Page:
We are using the LMH6611 OpAmp from TI as it offers high current rail-to-rail output (100mA) and high frequency (345MHz), which seems to be quite unique in this combination. In addition, the power consumption is only 3-4mA due to the datasheet, which is also important for us.

However, we noticed that our opAmps draw more than 30mA, even if they do not have to drive anything.

The setup is a multilayer PCB with GND and 3.3V plane with decoupling capacitors near the chip. the opamp is powered by this voltages.

A 1:1 voltage divider passes half the supply voltage to one input, the other usually gets an external signal, but for testing, we connect it to GND or the supply voltage. The output is not connected to anything for the test.

We also inspected supply voltage, inputs and output via scope, but we found no increased noise, oscillation or whatever. We tested several chips, even from different batches, always with the same result. We have no idea any more and start to believe in an error in the datasheet...

Does anyone have an idea why this opAmp draws so much more current than written in the datasheet?


Here is an schematic.

The current was first observed on the bench power supply, later we measured it directly at the supply pin of the opAmp either via ampere-meter or voltage drop across a measurement resistor.


simulate this circuit – Schematic created using CircuitLab

  • \$\begingroup\$ Schematic? Including your current and voltage meters? \$\endgroup\$ Dec 7, 2014 at 20:40
  • \$\begingroup\$ I can't see anything wrong with what you've done. \$\endgroup\$
    – Andy aka
    Dec 7, 2014 at 21:53
  • \$\begingroup\$ Yeah, I'm stumped. What are you doing with the DISABLE pin? There's a note in the datasheet about current moving through the input pins while the device is in shutdown mode. I wouldn't think that would influence the supply current though. \$\endgroup\$ Dec 7, 2014 at 21:59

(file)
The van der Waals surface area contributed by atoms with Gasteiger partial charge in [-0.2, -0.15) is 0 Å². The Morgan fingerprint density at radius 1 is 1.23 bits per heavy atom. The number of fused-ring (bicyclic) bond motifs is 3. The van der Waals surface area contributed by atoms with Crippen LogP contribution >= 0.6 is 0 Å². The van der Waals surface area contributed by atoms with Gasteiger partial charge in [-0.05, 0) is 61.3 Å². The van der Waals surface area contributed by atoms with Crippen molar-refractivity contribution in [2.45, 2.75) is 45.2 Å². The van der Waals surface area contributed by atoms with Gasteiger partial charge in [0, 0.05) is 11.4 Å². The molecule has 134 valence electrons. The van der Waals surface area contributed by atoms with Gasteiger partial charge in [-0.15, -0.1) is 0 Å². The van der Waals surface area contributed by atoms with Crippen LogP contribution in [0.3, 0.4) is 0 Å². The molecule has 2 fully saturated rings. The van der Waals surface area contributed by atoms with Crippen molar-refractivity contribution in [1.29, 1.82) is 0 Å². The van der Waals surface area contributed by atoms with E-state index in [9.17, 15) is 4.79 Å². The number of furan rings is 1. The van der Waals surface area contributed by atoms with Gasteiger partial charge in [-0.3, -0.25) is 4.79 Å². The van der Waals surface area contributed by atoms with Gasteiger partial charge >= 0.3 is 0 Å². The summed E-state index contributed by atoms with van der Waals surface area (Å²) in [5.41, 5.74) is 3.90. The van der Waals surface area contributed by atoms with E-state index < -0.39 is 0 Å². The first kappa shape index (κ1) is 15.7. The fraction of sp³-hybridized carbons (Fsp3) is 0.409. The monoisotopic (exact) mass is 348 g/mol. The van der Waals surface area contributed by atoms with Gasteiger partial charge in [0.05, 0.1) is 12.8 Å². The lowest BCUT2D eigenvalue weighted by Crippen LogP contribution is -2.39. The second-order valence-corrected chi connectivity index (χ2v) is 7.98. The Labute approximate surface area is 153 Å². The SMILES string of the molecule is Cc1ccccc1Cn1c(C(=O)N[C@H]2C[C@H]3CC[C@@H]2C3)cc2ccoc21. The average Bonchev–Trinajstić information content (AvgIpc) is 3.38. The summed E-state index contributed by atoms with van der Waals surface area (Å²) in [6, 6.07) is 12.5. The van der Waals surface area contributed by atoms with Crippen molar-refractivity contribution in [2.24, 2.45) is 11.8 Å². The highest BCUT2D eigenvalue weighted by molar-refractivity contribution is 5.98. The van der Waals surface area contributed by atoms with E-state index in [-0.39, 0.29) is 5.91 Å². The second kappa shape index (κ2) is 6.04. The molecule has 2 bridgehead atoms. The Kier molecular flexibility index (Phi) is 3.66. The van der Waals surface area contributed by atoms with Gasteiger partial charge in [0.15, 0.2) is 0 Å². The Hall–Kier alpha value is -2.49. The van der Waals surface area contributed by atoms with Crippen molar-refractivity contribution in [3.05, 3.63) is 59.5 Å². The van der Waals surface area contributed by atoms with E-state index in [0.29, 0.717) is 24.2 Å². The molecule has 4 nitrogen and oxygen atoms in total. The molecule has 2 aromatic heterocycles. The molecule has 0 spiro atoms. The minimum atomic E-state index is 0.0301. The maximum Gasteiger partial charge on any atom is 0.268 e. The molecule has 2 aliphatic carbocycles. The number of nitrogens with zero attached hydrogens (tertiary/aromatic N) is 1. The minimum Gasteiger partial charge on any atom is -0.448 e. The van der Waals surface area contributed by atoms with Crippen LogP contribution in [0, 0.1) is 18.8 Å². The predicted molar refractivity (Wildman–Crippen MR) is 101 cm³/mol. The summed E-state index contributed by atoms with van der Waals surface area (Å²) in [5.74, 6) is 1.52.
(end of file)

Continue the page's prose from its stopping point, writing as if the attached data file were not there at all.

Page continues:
• 2
    \$\begingroup\$ At the time you make this measurement, what is the input connected to, and what do you see on the output? If it's oscillating, or driving a large HF signal, I would expect current draw regardless of the load. The schematic you show, shows it open loop, with a large (Vs/2) differential signal. Could that be saturating internal stages? \$\endgroup\$
    – user16324
    Dec 7, 2014 at 22:00
  • \$\begingroup\$ I think this is just agreeing with Brian, but it looks like this op-amp is not meant to be used open-loop. Unfortunately nothing in the datasheet really seems to mention this kind of operation one way or the other. Certainly you can't count on 350 MHz operation when using it this way. \$\endgroup\$
    – The Photon
    Dec 7, 2014 at 22:10

1 Answer 1


There appear to be two possible problems with the circuit that could impact performance. Driving one input above it's specified voltage, and open loop operation. Input range is specified to be maximum of 1.2V below the supply rail. Although the output should not roll over with input overdrive it's probably best to avoid the condition, as other unspecified behavior might occur.

OpAmps aren't really meant to be used open loop. LMH6611 in particular appears to be sensitive even to the choice of feedback resistor value (see datasheet page 22). Since TI doesn't show any internal details, one can only imagine what might be happening with the OpAmp left in an uncontrolled gain state. This would also be a condition to avoid. Try changing the circuit to add a 1kOhm feedback resistor, and keep the input range within spec.

It's hard to imagine any advantage from using a wide band OpAmp in this way, without feedback. Sometimes there can be benefits to use of an OpAmp as a comparator. Usually those situations are having a multichannel OpAmp with an unused channel, and a need for a low performance comparator. Just don't expect much out of an OpAmp when used as a comparator. If a high performance comparator is needed, use a comparator. For a TI part the TLV3501 might work here.


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